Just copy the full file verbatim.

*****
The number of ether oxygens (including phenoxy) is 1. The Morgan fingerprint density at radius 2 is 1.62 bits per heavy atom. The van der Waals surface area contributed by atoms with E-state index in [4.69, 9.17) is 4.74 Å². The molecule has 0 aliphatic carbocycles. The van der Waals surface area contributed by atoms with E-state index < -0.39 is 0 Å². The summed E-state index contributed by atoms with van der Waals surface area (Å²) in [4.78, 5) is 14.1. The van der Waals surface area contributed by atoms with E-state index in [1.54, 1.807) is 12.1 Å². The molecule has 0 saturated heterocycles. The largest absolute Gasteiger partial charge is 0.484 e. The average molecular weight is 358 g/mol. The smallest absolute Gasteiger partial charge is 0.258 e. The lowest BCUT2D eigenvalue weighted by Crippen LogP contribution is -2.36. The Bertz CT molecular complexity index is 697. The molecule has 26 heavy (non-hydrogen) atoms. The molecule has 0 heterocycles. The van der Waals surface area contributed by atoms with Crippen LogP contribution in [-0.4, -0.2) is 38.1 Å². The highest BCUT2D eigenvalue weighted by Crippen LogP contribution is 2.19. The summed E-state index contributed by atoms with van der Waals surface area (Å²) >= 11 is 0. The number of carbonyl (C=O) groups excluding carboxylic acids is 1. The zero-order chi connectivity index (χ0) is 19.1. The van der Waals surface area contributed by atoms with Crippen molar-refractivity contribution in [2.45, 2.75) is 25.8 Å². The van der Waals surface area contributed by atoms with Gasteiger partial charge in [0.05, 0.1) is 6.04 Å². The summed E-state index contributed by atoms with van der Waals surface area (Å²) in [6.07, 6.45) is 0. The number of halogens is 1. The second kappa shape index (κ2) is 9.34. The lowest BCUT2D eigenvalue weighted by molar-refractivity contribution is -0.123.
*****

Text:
The number of ether oxygens (including phenoxy) is 1. The Morgan fingerprint density at radius 2 is 1.62 bits per heavy atom. The van der Waals surface area contributed by atoms with E-state index in [4.69, 9.17) is 4.74 Å². The molecule has 0 aliphatic carbocycles. The van der Waals surface area contributed by atoms with E-state index < -0.39 is 0 Å². The summed E-state index contributed by atoms with van der Waals surface area (Å²) in [4.78, 5) is 14.1. The van der Waals surface area contributed by atoms with E-state index in [1.54, 1.807) is 12.1 Å². The molecule has 0 saturated heterocycles. The largest absolute Gasteiger partial charge is 0.484 e. The average molecular weight is 358 g/mol. The smallest absolute Gasteiger partial charge is 0.258 e. The lowest BCUT2D eigenvalue weighted by Crippen LogP contribution is -2.36. The Bertz CT molecular complexity index is 697. The molecule has 26 heavy (non-hydrogen) atoms. The molecule has 0 heterocycles. The van der Waals surface area contributed by atoms with Crippen LogP contribution in [-0.4, -0.2) is 38.1 Å². The highest BCUT2D eigenvalue weighted by Crippen LogP contribution is 2.19. The summed E-state index contributed by atoms with van der Waals surface area (Å²) >= 11 is 0. The number of carbonyl (C=O) groups excluding carboxylic acids is 1. The zero-order chi connectivity index (χ0) is 19.1. The van der Waals surface area contributed by atoms with Crippen molar-refractivity contribution in [2.45, 2.75) is 25.8 Å². The van der Waals surface area contributed by atoms with Gasteiger partial charge in [0.05, 0.1) is 6.04 Å². The summed E-state index contributed by atoms with van der Waals surface area (Å²) in [6.07, 6.45) is 0. The number of halogens is 1. The second kappa shape index (κ2) is 9.34. The lowest BCUT2D eigenvalue weighted by molar-refractivity contribution is -0.123.